Las Vegas Shooter's Room in Mandalay Bay Hotel Blessed by Catholic Priest

Reverend Clete Kiley blessed the room where the mass shooter Stephen Paddock stayed while he shot dozens and injured hundreds in Las Vegas. Kiley said he felt the presence of evil in the room. (Photo by Drew Angerer/Getty Images)

Chicago Reverend Clete Kiley felt something push him back as he stepped into the eerie hallway leading to the room at the Mandalay Bay Resort and Casino where Stephen Paddock fired off rounds of bullets—killing dozens of people and injuring hundreds who were enjoying a concert.

The Catholic priest had entered the hallway on the 32nd floor last week to reclaim the space from "where evil had been done," he told Newsweek.

It was an evil that shook him—the effects of the shooting rippled through the Las Vegas Strip and around the world after Paddock killed 58 people and injured more than 500 on October 1.

Kiley visited Las Vegas with UNITE HERE!, a union of hospitality workers, where he also works, on October 18 when he was called to visit the Mandalay Bay hotel to comfort the traumatized staff.

Kiley was praying with a few hundred staff members and consoling them as they cried when the hotel manager approached him. She asked the priest if he would perform a blessing because the FBI had just released Paddock's room back to the hotel.

"I really felt like I was being called upon to be a priest and be a spiritual leader," he said.

When the priest reached the hallway of the 32nd floor, he noticed a temporary door blocking the hallway. As he opened the door, he said he instantly felt something indescribable.

"I felt like I was being pushed back, like don't come in here," he said. "On the inside, I'm going, 'Oh no, you have to go.'"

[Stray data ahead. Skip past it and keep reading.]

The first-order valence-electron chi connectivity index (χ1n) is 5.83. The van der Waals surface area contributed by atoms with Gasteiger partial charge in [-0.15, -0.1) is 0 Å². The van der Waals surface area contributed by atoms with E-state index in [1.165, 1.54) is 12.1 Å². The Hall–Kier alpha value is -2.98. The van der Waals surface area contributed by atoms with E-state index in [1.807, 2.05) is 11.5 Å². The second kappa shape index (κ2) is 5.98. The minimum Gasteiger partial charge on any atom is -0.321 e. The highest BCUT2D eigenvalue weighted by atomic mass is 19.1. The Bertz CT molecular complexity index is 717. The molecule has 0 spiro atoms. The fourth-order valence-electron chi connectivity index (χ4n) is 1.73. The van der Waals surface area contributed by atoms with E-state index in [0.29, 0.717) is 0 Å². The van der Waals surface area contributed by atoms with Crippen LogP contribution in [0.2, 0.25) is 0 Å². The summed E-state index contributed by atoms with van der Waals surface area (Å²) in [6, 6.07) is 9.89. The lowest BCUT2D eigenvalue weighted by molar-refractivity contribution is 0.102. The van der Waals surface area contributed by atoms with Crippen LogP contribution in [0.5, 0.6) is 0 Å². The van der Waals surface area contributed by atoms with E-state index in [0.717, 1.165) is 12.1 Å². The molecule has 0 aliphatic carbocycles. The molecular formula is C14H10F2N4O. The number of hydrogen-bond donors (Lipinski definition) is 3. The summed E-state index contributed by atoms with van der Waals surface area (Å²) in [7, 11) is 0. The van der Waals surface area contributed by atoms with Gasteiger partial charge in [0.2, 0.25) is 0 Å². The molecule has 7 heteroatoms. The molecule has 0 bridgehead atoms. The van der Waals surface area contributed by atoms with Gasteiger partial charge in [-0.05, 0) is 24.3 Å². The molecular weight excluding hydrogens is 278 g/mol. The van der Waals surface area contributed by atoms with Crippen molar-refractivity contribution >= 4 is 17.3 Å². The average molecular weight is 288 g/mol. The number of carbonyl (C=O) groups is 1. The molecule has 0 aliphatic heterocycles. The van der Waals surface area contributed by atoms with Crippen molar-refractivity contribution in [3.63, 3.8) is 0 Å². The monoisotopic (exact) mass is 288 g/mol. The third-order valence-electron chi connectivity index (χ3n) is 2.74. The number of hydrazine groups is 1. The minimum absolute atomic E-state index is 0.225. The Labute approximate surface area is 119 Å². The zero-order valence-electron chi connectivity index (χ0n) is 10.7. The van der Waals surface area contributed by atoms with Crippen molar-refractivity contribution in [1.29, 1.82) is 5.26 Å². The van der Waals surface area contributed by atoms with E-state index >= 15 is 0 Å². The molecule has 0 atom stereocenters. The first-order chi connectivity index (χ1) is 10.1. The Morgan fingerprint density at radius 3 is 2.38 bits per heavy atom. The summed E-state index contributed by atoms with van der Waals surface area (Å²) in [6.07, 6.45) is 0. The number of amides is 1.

Kiley saw bullet holes sprayed across the hall and plaster covering the floor. As he walked toward Paddock's room, feeling on edge, he began to say the Catholic prayer, "'St. Michael, the Archangel,' to defend us in battle."

"When I stepped in the room, I really felt a real profound silence," he said. "I immediately noticed the broken windows covered from outside. It was very powerful to see the physical damage."

Kiley could sense the evil in the room and what had happened there, he said.

Like the rest of the world, the priest could not comprehend what had taken place.

"This is what we call the mystery of evil," he said. "You cannot use reason to put the pieces of this together."

To bring light and peace into the room, the priest invoked the Holy Spirit with water and a palm branch he had collected from the lobby.

Kiley instantly felt comfort wash over him. As he headed back downstairs, the hotel staff also felt relieved by Kiley's blessing.

"You could see people go, 'Thank god, that's good,'" he said. "I really saw the whole thing as part of a healing process. A small part of a healing process."

Kiley said the hotel may ask more faith leaders to come forward and bless the space.